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World & Nation
FBI raid galvanized Trump’s base, but federal probe threatens to hobble his third White House run
The FBI’s surprise search of former President Donald Trump’s Mar-a-Lago home stirred up a hornet’s nest of anger among his loyal base, who are more determined than ever to help Mr. Trump win a second term in the White House.
But the raid, and any charges the Department of Justice may lodge against the former president, may trip up another presidential campaign if Mr. Trump runs in 2024.
“The big political question is whether this galvanizes his base now, but ultimately turns off swing voters later,” said Clarus Research Group President Ron Faucheux.
Indeed, among Mr. Trump’s base, enthusiasm for another White House bid only grew stronger following the FBI raid on Monday.
83 Percent of GOP Voters Say FBI Raid on Trump Increases Desire to Vote
FBI politicization began under Mueller, former agent says
Biden, White House Press Secretary Say Inflation Was Zero In July: Here's The Actual Number
President Joe Biden spoke on Wednesday after signing legislation boosting health care benefits for veterans who were exposed to toxic burn pits while serving in the military.
What Happened: Before speaking about the bill, the president said “I want to say a word about news that came out relative to the economy, actually, I just want to say a number. Zero. Today, we received news that our economy has zero percent inflation in the month of July.”
What Biden (and the White House) meant: topline inflation, as measured by the consumer price index, was flat. It did not grow or decrease month over month, translating to an 8.5% gain year over year, according to Labor Department data issued on Wednesday.
We just received news that our economy had 0% inflation in July. While the price of some things went up, the price of others, like gas, clothing, and more, dropped.
— Karine Jean-Pierre (@PressSec) August 10, 2022
Why It Matters: The all-items index for July 2022 was unchanged from the previous month, but it remains 8.5% on an annualized basis. While 8.5% inflation remains high, there are hints of a cooling — inflation declined from a 41-year high of 9.1% last month.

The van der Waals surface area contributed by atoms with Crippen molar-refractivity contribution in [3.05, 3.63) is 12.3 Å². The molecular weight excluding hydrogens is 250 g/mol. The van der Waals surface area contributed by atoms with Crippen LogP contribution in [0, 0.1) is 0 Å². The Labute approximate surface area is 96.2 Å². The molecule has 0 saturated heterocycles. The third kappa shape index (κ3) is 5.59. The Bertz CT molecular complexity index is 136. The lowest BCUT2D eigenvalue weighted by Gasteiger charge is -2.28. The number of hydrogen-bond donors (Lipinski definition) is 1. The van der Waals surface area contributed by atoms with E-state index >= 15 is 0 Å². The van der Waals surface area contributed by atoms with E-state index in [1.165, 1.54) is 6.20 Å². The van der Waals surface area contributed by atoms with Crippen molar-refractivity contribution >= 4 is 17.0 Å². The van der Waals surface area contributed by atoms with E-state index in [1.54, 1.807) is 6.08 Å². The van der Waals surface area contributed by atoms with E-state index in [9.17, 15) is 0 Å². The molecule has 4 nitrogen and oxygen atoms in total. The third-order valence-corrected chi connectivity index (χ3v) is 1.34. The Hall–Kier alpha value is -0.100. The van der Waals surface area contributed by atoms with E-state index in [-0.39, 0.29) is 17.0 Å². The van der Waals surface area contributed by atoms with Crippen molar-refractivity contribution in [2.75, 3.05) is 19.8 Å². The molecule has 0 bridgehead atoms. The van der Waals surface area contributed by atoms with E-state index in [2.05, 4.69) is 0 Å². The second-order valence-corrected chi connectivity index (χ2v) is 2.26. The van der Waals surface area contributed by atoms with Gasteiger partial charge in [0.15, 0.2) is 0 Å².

‘Significantly high’ percentage of Democrats worried about Biden’s mental health
A new survey out this morning said that a “significantly high” percentage of Democrats are now concerned about Biden’s situation, not just critics.
“Among Democrats, for instance, just 39% of Democrats say they are worried about Biden’s mental condition, versus 82% of Republicans and 56% of independents. But that 39% of Democrats, while not a majority, is still significantly high,” said the I&I/TIPP analysis.
Overall, 59% in the poll of 1,335 adults said that they are concerned about Biden. Of that, 36% said they are “very concerned,” said the analysis.
Judicial group launches ads claiming Democrats endanger Supreme Court justices
A conservative judicial group launched a $10 million ad campaign this week claiming that Democrats are endangering Supreme Court justices, and is targeting Attorney General Merrick Garland in its first ad.
Judicial Crisis Network‘s first cable and digital ad will launch Thursday in the Washington, D.C., market.
It claims that Mr. Garland cowered to a ”woke mob” by refusing to enforce federal laws against protesting in front of a justice’s home as an attempt to obstruct justice.
“Merrick Garland has consistently bowed to the radical left’s agenda, whether it’s calling concerned parents ‘domestic terrorists’ or suing states for protecting the unborn. What the Attorney General is clearly *not* doing is enforcing a federal law designed to protect judges at their homes, as mobs of protestors continue to harass six of the Court’s justices at their homes, even after the attempted assassination of Brett Kavanaugh,” Carrie Severino, president of Judicial Crisis Network, said in a statement.
Russia struggles to replenish its troops in Ukraine
The prisoners at the penal colony in St. Petersburg were expecting a visit by officials, thinking it would be some sort of inspection. Instead, men in uniform arrived and offered them amnesty — if they agreed to fight alongside the Russian army in Ukraine.
Over the following days, about a dozen or so left the prison, according to a woman whose boyfriend is serving a sentence there. Speaking on condition of anonymity because she feared reprisals, she said her boyfriend wasn’t among the volunteers, although with years left on his sentence, he “couldn’t not think about it.”
As Russia continues to suffer losses in its invasion of Ukraine, now nearing its sixth month, the Kremlin has refused to announce a full-blown mobilization — a move that could be very unpopular for President Vladimir Putin. That has led instead to a covert recruitment effort that includes using prisoners to make up the manpower shortage.